Here are three reasons I chose to speak to young people about waiting for sex:
I wanted to be a different voice for this topic.
Abstinence instructors get an enormously bad rap and some of it is justified (like when instructors use incredibly deragatory illustrations to describe people who’ve had sex). The biggest argument against abstinence instructors and organizations is that an abstince-only approach does not delay sexual activity (as opposed to a comprehensive approach).
Abstinence programs have also struggled throughout the years to not come across as cheesy, ignorant of reality, and fear and shame-based.
With this kind of reputation, it’s no wonder people aren’t stoked to hear someone speak about waiting for sex.
I wanted to be a voice that didn’t induce shame but affirmed the students as empowered people who have the ability to make good decisions for themselves, regardless of where they’ve been.
I wanted to give them the chance to see that waiting isn’t about a set of rules or being “better” than other people, but instead about knowing sexual activity is matter of integrity. I wanted them to be able to see another side, to choose to have integrity with their own emotional and physical health, and the health of their partners. I didn’t want to shame them or scare them into not having sex; I wanted to positively offer the truth that waiting for sex is the healthiest choice they can make.
I wanted to counteract the unrealistic ideas I had been given about waiting.
Waiting for sex is not about ignoring the reality that you are a sexual being and desire to have sex. That is real, and that is good. Instead, it’s about embracing that reality and reinforcing its importance by striving to experience sex in the healthiest context possible.
When I was growing up, some (probably) well-meaning adults and books written by (probably) well-meaning adults gave me some really unhelpful advice about waiting for sex. Most of it consisted of setting clear physical boundaries. A majority of content revolved around intense feelings of guilt if you did so much as kiss another person.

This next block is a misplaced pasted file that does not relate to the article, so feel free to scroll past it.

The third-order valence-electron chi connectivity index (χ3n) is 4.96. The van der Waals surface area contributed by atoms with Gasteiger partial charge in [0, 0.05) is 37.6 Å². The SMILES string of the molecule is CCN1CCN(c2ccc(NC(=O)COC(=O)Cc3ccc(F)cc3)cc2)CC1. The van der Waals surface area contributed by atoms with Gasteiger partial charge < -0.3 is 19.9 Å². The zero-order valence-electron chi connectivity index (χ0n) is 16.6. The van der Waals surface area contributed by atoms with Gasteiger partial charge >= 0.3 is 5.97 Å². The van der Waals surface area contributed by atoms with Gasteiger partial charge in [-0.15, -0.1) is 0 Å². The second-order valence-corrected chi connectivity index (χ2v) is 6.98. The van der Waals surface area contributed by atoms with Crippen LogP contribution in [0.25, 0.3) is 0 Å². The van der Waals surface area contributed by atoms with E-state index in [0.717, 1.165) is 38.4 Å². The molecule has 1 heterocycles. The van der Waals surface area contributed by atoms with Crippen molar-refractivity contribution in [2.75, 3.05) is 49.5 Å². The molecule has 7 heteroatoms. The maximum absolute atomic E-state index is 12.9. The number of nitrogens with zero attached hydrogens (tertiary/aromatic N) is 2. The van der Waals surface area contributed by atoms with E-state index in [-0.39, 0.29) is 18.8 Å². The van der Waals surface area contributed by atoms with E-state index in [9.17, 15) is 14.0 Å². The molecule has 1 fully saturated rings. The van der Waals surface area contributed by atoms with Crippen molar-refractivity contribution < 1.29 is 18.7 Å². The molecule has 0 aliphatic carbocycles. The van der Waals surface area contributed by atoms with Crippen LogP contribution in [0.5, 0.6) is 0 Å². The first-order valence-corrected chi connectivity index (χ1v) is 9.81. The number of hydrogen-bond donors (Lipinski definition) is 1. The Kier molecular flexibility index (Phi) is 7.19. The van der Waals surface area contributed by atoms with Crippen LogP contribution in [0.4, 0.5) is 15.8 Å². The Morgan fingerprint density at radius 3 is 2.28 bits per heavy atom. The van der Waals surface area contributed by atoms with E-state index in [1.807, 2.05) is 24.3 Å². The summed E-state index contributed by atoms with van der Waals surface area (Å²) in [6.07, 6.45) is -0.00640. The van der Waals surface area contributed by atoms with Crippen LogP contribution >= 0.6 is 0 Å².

Setting physical boundaries with someone is important, but let’s be real: physical boundaries only get you so far.
Waiting for sex is about more than telling yourself, “Okay, I’m definitely not going past this line.” This is great a great way to set up expectations for yourself and your partner, but if boundaries are the only thing keeping you waiting for sex, you probably won’t be able to wait for very long.
Waiting for sex is about letting the bigger picture of sex manifest itself in your goals and your relationships. Physical boundaries play one role among a bigger purpose, and one without the other will make for a very difficult journey.
I also received a lot of advice that seemed to last only so far. As in, until I stopped being a teenager.
I wanted to be able to inform teens on how to make good choices now, but I also wanted to empower them to know their journey in waiting for sex would look different over the years as they grew older and entered different relationships.
For instance, waiting to have sex with a boyfriend/girlfriend in high school was going to be a different situation than waiting for sex two years out of college during a serious relationship with no parental supervision. I wanted teens to know that if they really wanted to wait, they were going to have to learn to adapt and manifest this goal through different life circumstances.
I wanted teens to know their value is not conditionally based.
This may be the most important thing I hope to get across to the young people who sit before me in a classroom.
Particularly for young women, there is a lingering idea that their value as a person declines the moment they have sex outside of marriage. And for young Christian women, this idea is especially perpetuated as sex and marriage become an idol.
For me, I began to believe that my virginity was the most important thing about myself I had to offer to a future husband. I now know how very untrue this is.
Yes, waiting for sex is an incredibly important and valuable thing to do, but there is so much more to who we are as people than whether or not we are virgins on our wedding night.
I want teens to know that if they have already had sex or experimented with sexual activity, their ultimate worth as a person has not diminished because of who God has already declared every single one of us to be if we choose to accept this identity in him.
This truth does not mean we should just do whatever we want sexually, but it does mean that if we do fall short God’s grace still declares us worthy and, if we allow it, empowers us to start over from exactly where we’re at.
Teens deserve to have a conversation about waiting for sex that meets them where they’re at with compassion, humility, and forthrightness. I want to be that person and offer myself as an adult who’s not only been there but believes in the people they are and are growing into.
This is why I speak to young people about waiting for sex.